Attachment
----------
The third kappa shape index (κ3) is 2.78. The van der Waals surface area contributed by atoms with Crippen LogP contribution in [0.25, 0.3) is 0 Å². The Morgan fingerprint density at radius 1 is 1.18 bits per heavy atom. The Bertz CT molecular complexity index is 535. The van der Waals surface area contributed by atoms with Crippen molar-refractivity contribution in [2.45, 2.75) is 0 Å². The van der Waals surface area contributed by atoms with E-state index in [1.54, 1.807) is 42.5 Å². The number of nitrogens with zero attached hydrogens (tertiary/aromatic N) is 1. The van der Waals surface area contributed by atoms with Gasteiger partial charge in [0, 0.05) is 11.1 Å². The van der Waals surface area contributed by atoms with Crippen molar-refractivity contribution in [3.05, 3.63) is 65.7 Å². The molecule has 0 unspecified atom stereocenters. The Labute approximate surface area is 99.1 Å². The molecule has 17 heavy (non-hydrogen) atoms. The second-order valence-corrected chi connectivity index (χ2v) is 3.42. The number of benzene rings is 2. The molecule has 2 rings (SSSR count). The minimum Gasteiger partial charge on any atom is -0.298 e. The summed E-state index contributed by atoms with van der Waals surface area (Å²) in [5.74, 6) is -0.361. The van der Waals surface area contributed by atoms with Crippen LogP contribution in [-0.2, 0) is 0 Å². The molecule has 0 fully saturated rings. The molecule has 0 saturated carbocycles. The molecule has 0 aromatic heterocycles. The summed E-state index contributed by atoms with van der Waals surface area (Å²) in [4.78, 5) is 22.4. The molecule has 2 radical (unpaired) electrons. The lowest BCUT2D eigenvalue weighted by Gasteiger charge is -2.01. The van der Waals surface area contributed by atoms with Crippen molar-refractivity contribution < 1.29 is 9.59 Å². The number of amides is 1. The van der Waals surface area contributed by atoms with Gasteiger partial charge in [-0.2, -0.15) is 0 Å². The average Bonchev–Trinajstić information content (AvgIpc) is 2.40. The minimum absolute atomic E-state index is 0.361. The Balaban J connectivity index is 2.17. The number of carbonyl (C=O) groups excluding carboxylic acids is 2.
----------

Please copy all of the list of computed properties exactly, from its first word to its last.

The third kappa shape index (κ3) is 2.78. The van der Waals surface area contributed by atoms with Crippen LogP contribution in [0.25, 0.3) is 0 Å². The Morgan fingerprint density at radius 1 is 1.18 bits per heavy atom. The Bertz CT molecular complexity index is 535. The van der Waals surface area contributed by atoms with Crippen molar-refractivity contribution in [2.45, 2.75) is 0 Å². The van der Waals surface area contributed by atoms with E-state index in [1.54, 1.807) is 42.5 Å². The number of nitrogens with zero attached hydrogens (tertiary/aromatic N) is 1. The van der Waals surface area contributed by atoms with Gasteiger partial charge in [0, 0.05) is 11.1 Å². The van der Waals surface area contributed by atoms with Crippen molar-refractivity contribution in [3.05, 3.63) is 65.7 Å². The molecule has 0 unspecified atom stereocenters. The Labute approximate surface area is 99.1 Å². The molecule has 17 heavy (non-hydrogen) atoms. The second-order valence-corrected chi connectivity index (χ2v) is 3.42. The number of benzene rings is 2. The molecule has 2 rings (SSSR count). The minimum Gasteiger partial charge on any atom is -0.298 e. The summed E-state index contributed by atoms with van der Waals surface area (Å²) in [5.74, 6) is -0.361. The van der Waals surface area contributed by atoms with Crippen LogP contribution in [-0.2, 0) is 0 Å². The molecule has 0 fully saturated rings. The molecule has 0 saturated carbocycles. The molecule has 0 aromatic heterocycles. The summed E-state index contributed by atoms with van der Waals surface area (Å²) in [4.78, 5) is 22.4. The molecule has 2 radical (unpaired) electrons. The lowest BCUT2D eigenvalue weighted by Gasteiger charge is -2.01. The van der Waals surface area contributed by atoms with Crippen molar-refractivity contribution < 1.29 is 9.59 Å². The number of amides is 1. The van der Waals surface area contributed by atoms with Gasteiger partial charge in [-0.2, -0.15) is 0 Å². The average Bonchev–Trinajstić information content (AvgIpc) is 2.40. The minimum absolute atomic E-state index is 0.361. The Balaban J connectivity index is 2.17. The number of carbonyl (C=O) groups excluding carboxylic acids is 2.